That rebate’s not going to last forever, though. The Ontario government won’t say how long the program will continue, and it was rumoured last year to be ending soon. A similar program in British Columbia offering a $5,000 rebate is already finished after funding ran out in March.

Of course, there is a compromise, and it’s a biggie: the Soul has an official range of 149 kilometres at the most before its batteries must be recharged. This is the official Canadian distance evaluated under the same five driving conditions the government uses to determine fuel consumption, and it trumps the Leaf’s 120 kilometres. The car boosts its range with several clever features: the heat pump on the higher trim level creates up to 27 per cent more battery power from generated heat, and as with the Leaf, the energy-sapping heater and air conditioning can be set to preheat or cool the cabin while the car’s still plugged in. As well, only the driver’s portion of the cabin can be heated at the footwell, and the temperature of the intake air is carefully monitored. Every little bit helps. The driving range can be tempered with fast and convenient charging, and for some people, it just won’t be an issue. City dwellers with access to a fast charger (which rules out plenty of condo residents) probably will be quite content with such an urban range if the Soul can be plugged in every night. On those few occasions they need to drive farther, they can rent a conventional car. Kia Canada is supplying a 240V fast charger free with every Soul EV, and there’s currently a government rebate that offers up to $1,000 toward a charger and its installation, which might cover it. With the 240V, 30-amp charger, a full battery charge takes less than five hours, which isn’t too bad. In contrast, a 120V household plug will take 25 hours to charge from totally flat to 100 per cent. Even faster charging is possible at a 480V commercial outlet that takes just 24 minutes for an 80 per cent charge — in theory, you could plug in at your local mall and be completely charged after visiting the stores. Good luck explaining yourself, though, if there’s only one charger and another EV wants a boost. Have you ever seen pump rage when people have to line up for gas? In practice, the Soul I drove had a range of 125 kilometres — there were only 15 kilometres left after a 110kilometre road trip, and my car was equipped with the 27 per cent boost of the heat pump. In its defence, everything was stacked against it: it was a hot day, and I cranked the air-conditioning and cooled seats while I drove it like I stole it. It was easy to drive this way. The electric Soul is fun and forgiving and seemed right at home beside California’s beaches and fruit bars. Kia hopes to sell 5,000 of them next year in Korea, Europe and North America, and there’ll be 11 dealers in Canada equipped to sell and service them, including three in the GTA.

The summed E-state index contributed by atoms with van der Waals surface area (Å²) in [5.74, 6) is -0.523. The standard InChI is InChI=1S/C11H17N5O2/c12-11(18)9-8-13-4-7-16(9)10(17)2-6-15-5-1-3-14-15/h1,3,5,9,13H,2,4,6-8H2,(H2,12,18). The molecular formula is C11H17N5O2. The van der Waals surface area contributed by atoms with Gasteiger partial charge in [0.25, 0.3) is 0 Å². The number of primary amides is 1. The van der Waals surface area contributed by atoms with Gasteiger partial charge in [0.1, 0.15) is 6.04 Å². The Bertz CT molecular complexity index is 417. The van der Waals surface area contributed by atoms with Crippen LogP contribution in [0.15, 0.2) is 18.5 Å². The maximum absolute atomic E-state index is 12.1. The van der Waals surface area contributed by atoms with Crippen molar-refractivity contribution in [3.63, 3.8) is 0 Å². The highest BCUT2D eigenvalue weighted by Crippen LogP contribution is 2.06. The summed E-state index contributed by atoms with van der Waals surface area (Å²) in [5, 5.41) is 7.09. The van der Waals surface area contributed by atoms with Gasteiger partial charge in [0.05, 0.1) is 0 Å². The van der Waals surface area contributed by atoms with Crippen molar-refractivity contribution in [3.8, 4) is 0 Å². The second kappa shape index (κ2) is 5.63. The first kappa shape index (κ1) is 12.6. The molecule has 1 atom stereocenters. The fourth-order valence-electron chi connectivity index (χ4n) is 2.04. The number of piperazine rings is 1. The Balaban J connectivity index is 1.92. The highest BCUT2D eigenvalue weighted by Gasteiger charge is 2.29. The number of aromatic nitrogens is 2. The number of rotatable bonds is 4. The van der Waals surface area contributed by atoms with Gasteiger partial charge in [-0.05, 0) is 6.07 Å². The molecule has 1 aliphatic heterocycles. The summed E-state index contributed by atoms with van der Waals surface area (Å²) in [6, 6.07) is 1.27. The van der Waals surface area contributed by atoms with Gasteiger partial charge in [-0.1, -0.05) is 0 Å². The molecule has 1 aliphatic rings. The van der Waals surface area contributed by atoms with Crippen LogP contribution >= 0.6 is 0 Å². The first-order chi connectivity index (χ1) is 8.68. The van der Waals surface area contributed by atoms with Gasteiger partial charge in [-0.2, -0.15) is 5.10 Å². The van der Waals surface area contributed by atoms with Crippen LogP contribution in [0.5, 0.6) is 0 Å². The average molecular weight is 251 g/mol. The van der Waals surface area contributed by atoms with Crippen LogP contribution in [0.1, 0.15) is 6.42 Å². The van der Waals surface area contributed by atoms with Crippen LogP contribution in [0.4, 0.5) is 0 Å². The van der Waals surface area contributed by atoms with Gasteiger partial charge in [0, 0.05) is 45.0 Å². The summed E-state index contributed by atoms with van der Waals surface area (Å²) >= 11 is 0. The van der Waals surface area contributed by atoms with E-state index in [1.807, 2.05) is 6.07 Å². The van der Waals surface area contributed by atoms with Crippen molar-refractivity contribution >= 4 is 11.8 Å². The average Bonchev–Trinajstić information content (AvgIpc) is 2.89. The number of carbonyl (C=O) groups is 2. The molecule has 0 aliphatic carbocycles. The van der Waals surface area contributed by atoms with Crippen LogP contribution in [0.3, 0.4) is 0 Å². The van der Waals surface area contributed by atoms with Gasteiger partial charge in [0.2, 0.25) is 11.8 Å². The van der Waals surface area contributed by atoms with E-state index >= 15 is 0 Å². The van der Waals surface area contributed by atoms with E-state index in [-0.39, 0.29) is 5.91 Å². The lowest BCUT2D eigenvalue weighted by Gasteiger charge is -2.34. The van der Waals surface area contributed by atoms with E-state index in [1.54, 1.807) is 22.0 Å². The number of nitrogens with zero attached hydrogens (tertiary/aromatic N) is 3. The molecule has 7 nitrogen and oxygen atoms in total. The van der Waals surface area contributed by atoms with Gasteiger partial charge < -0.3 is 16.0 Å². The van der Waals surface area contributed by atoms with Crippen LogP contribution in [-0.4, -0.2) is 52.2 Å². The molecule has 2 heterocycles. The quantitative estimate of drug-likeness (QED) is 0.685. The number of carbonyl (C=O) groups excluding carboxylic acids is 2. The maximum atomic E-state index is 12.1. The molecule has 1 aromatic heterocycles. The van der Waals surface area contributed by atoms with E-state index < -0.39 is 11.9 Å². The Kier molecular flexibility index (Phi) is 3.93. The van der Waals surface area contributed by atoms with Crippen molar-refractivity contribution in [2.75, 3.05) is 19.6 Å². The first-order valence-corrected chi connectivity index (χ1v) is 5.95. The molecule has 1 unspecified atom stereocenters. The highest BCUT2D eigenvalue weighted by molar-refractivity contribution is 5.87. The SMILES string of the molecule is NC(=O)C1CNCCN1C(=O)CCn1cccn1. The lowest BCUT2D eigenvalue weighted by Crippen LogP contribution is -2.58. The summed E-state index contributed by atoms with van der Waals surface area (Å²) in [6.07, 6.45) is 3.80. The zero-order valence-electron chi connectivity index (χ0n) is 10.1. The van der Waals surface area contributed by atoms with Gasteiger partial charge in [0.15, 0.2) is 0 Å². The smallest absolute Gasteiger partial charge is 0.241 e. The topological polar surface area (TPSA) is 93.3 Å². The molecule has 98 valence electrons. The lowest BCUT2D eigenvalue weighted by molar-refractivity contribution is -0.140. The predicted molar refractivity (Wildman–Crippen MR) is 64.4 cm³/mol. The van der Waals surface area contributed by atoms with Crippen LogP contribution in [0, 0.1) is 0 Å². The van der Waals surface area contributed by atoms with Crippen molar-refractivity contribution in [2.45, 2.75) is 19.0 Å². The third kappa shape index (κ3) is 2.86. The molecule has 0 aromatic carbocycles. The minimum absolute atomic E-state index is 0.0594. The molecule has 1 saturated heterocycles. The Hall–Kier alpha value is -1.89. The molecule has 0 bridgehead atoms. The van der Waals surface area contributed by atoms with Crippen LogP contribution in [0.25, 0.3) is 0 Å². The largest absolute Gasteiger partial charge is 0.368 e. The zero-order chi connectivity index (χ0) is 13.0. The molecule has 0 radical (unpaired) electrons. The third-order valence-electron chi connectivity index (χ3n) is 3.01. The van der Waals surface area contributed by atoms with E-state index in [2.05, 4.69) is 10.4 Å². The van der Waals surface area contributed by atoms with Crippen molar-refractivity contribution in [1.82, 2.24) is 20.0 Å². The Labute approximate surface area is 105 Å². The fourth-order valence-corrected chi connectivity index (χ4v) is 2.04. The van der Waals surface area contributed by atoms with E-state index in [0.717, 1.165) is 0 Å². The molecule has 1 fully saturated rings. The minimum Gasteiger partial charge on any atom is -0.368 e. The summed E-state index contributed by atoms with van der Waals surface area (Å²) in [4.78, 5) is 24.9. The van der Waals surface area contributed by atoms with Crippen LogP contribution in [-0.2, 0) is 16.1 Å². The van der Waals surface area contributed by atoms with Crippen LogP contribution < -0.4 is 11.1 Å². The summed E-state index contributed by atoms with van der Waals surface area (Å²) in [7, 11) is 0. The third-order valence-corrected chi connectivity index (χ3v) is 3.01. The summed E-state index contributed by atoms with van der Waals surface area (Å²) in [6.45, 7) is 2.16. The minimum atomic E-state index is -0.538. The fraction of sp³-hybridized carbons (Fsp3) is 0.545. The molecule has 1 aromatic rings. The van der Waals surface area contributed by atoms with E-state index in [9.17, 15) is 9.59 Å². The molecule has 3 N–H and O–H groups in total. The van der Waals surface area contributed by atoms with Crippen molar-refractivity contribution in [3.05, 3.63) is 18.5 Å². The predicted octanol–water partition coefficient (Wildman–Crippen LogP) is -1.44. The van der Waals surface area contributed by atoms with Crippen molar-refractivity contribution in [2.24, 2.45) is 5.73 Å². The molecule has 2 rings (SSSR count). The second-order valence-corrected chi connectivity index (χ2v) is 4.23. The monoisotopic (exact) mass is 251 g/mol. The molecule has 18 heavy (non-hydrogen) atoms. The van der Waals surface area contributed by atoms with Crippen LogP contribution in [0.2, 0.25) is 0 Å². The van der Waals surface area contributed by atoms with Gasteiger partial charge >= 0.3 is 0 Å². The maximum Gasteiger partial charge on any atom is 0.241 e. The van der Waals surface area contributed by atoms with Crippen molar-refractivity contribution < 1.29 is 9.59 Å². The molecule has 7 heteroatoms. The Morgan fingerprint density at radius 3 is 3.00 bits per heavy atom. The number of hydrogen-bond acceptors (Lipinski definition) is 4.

How many actually sell is a whole different question. Travel expenses for freelance writer Mark Richardson were paid by the manufacturer.